Moulton Mayor Roger Weatherwax and Lawrence County Schools Superintendent Jon Bret Smith prepared for their involvement in this year’s annual Constitution Week as they met with the Stephens Chapter of the National Society of the Daughters of the American Revolution on Tuesday.
DAR Constitution Chairperson Anita Pahman and DAR Citizenship Chairperson Betty Montgomery first met with Smith and six of the school system’s principals at the Lawrence County Board of Education Tuesday morning to present a proclamation committing the schools to observe the 2020 Constitution Week, which will mark the 233rd anniversary of the drafting of the United States Constitution.
“Reaching these students at a young age is so crucial, especially as we witness the Constitution being misquoted every single day. Our children need to know their rights established in this very important document, and it’s important for our teachers to know it word for word as well,” Pahman said. “We encourage you all to take the time during Constitution Week to teach this history to all of your students.”
Pahman said instructional material was handed out to principals and will be distributed to every public school in the district. The packet includes tips and educational points to share with students as well as a copy of a proclamation for students to sign as well.
A similar proclamation was also signed by Weatherwax at City Hall on Tuesday to ensure the city’s involvement in Constitution Week. The proclamation also asks the citizens of Moulton to “reaffirm the ideals the Framers of the Constitution had in 1787 by vigilantly protecting the freedoms guaranteed to us” through the document.
Weatherwax and Smith said plans for annual Constitution Week parades for Moulton Middle School and Speake School may be affected by the COVID-19 pandemic, but any changes to the annual celebrations will be announced next week.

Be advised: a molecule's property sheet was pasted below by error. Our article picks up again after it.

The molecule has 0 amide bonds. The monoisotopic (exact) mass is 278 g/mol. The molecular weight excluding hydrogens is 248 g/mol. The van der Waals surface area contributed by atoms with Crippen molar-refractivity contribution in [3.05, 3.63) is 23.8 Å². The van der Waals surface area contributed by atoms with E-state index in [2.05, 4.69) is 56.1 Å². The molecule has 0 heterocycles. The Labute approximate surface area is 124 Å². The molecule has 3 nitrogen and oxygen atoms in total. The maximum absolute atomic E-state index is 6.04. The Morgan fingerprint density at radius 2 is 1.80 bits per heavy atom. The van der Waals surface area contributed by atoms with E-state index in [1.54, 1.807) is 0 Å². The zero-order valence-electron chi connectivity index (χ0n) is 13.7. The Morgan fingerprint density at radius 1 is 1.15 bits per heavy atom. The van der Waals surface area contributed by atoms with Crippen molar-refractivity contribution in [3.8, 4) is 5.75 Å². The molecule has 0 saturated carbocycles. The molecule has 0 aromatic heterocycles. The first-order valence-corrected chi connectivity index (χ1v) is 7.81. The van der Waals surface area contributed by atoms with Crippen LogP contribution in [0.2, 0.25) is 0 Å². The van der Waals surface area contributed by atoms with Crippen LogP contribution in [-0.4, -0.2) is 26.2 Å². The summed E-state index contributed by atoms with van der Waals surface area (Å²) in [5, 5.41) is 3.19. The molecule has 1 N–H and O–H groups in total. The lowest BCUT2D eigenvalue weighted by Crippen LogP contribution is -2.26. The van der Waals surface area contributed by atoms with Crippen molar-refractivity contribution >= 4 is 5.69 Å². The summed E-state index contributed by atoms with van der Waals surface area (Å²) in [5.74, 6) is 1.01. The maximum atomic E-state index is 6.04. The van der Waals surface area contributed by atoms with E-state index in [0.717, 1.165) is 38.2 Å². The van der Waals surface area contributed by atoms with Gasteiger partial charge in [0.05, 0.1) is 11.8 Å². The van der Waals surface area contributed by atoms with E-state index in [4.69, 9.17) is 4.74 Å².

Another annual festivity for Constitution Week, the “Be Loud for Liberty” movement that encourages citizens to shout, honk their horns, or toll a bell at 3 p.m. on Sept. 17 to mark the exact time of the Constitution signing, can still be observed by individuals at that time, Pahman said.
Pahman, who is enthusiastic about spreading awareness for our nation’s Constitution, said there is more to the annual observance than the exciting activities.
NSDAR first petitioned Congress to dedicate the week of Sept. 17 annually to the observance of Constitution Week to encourage citizens to be better informed about the history of their freedoms as outlined in the Constitution, she explains.
The observance was signed into public law by President Dwight D. Eisenhower on Aug. 2, 1956, and in 2004, the Consolidated Appropriations Act was passed, which renamed Constitution Day and mandates that schools receiving federal funds be required to offer instruction on the Constitution to its students each year on Sept. 17.
Pahman and her fellow DAR sisters hope the celebration of Constitution Week, Sept. 17-23, will encourage patriotism and understanding for our nation and its history.